the flourishing

by rantywoman

Why do commentators, like Chicken Little, treat this worldwide trend as a disaster, even collective suicide? It could be because declines in fertility rates stir anxieties about power: national, military and economic, as well as sexual. Margaret Atwood’s 1985 dystopian classic “The Handmaid’s Tale,” and the Mexican director Alfonso Cuarón’s 2006 film “Children of Men,” based on the P. D. James novel, are among the more artful expressions of this anxiety.

In reality, slower population growth creates enormous possibilities for human flourishing. In an era of irreversible climate change and the lingering threat from nuclear weapons, it is simply not the case that population equals power, as so many leaders have believed throughout history. Lower fertility isn’t entirely a function of rising prosperity and secularism; it is nearly universal.

I have often wondered why there’s so much pressure to have kids when our schools are crumbling:

The fewer children who need primary and secondary education, the more resources there are that can be invested in higher-quality education per child — especially crucial for younger children — and in expanding access to higher and continuing education for teenagers and young adults.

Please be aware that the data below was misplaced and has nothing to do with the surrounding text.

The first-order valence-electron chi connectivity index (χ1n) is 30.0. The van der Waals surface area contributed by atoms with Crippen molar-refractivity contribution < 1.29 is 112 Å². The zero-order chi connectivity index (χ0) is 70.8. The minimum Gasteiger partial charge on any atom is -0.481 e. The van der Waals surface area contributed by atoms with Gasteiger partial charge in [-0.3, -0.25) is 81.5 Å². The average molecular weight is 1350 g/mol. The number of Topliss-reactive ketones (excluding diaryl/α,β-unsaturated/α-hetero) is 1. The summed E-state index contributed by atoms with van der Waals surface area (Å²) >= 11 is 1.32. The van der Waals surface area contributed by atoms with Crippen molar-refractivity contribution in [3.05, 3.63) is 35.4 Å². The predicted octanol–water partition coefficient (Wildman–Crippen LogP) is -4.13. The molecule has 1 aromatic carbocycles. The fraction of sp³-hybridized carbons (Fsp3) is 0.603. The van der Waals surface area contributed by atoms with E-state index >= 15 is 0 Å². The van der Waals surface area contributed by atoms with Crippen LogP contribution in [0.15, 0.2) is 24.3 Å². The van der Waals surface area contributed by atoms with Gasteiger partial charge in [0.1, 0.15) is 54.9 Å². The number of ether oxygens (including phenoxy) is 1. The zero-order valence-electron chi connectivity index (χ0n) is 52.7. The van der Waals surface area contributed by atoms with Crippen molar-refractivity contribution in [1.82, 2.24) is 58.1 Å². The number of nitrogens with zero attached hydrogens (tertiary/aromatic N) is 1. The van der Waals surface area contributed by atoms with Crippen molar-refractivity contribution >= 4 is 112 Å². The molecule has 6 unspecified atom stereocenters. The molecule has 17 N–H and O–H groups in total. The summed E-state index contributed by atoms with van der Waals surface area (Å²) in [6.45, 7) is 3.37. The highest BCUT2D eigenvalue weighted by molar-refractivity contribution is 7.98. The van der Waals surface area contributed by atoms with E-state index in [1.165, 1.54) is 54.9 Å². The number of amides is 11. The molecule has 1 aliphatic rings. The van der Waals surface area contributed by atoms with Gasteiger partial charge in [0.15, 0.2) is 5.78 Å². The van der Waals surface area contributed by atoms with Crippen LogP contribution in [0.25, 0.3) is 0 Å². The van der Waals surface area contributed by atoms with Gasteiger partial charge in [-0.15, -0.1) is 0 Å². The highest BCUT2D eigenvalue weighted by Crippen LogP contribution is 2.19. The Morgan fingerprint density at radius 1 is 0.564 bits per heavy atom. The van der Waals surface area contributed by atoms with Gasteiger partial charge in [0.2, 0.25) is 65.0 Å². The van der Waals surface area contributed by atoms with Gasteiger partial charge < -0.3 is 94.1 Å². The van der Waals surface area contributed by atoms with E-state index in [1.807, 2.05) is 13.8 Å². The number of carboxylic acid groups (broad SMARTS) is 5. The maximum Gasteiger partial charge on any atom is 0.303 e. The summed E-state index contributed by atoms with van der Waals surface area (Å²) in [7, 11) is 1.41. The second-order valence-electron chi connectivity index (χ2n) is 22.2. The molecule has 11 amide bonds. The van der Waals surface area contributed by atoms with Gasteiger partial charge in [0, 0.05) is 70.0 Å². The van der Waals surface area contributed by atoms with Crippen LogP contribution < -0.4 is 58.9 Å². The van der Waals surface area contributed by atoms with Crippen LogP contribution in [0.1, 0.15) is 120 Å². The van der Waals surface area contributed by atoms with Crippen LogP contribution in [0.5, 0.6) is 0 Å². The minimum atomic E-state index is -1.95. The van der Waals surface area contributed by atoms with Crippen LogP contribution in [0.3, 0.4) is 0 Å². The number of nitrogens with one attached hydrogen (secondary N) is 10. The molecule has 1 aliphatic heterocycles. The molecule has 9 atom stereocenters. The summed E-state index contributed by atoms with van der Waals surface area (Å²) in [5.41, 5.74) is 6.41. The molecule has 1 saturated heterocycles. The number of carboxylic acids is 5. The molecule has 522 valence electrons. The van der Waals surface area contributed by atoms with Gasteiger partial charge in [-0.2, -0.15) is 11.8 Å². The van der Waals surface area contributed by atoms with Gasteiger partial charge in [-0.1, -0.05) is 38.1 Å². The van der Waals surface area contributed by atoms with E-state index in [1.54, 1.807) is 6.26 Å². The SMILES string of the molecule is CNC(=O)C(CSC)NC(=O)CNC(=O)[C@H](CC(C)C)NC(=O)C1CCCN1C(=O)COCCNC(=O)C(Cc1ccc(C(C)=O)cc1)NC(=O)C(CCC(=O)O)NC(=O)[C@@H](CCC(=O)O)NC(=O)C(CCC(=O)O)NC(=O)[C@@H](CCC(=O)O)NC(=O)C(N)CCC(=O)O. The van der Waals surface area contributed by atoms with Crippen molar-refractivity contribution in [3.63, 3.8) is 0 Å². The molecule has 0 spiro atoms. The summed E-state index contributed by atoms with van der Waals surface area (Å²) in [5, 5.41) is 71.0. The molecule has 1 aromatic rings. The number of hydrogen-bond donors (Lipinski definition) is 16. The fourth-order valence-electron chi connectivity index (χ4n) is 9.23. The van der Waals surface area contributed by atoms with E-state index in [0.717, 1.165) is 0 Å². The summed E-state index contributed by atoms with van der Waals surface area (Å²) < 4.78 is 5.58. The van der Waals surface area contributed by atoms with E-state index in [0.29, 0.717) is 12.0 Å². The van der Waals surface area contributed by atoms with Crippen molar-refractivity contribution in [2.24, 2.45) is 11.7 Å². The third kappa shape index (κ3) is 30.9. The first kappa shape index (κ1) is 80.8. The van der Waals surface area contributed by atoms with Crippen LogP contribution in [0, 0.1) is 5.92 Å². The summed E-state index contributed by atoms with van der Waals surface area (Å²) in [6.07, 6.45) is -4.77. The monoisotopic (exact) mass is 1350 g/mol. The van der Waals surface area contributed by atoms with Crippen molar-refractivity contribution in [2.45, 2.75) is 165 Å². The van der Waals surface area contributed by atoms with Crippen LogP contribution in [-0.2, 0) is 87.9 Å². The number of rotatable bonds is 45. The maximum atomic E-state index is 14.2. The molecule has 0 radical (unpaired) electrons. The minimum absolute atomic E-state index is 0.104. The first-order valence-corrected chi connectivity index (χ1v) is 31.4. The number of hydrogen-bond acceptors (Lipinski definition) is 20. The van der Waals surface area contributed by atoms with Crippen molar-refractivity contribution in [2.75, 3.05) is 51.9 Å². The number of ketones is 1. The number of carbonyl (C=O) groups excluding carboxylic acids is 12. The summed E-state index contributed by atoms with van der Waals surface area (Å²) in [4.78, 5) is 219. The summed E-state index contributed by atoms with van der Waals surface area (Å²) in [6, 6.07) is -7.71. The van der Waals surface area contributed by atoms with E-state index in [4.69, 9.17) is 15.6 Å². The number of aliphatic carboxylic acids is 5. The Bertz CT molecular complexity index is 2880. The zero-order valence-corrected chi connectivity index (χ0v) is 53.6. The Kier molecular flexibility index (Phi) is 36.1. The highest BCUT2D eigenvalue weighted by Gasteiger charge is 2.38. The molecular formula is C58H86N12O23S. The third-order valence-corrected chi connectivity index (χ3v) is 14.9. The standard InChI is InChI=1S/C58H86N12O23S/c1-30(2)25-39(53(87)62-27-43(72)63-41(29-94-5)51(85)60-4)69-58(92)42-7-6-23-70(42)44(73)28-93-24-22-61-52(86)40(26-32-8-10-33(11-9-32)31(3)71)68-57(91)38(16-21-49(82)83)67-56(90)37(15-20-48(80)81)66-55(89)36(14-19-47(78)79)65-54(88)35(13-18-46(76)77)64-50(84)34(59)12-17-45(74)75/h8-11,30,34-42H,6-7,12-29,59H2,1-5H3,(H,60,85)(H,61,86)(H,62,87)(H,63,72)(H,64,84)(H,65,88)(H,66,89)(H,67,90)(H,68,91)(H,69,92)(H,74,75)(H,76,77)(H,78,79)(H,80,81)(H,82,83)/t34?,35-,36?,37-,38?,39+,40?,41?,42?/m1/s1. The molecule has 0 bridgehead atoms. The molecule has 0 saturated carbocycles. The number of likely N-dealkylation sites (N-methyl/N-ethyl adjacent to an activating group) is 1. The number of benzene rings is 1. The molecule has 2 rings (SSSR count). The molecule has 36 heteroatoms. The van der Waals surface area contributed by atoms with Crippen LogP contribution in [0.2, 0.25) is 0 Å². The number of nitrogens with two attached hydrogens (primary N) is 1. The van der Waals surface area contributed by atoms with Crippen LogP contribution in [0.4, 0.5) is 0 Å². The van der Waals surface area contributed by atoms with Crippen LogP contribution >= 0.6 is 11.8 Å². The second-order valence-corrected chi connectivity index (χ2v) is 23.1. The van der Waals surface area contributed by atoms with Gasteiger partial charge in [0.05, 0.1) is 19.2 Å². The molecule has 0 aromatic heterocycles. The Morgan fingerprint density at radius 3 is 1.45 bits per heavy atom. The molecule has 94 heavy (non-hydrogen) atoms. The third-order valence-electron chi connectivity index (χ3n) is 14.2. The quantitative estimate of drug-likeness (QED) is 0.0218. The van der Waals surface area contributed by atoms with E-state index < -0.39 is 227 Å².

And when jobs are scarce:

It’s true that in the United States — the world’s largest economy for more than a century — younger workers face significant employment and career problems, which may partly be because of older workers’ holding on to their jobs. The labor-force participation rate among older workers, especially older men, has increased over the last decade (but represents only a recent reversal). Indeed, the uptick may have something to do with improved health and productivity of older workers; the rise of service industries and the decline of manual-labor occupations; gradual but small increases in the Social Security retirement age; and the destructive effects of the financial crisis on the housing and retirement assets of many baby boomers. One cannot extrapolate a long-term trend from the last six years.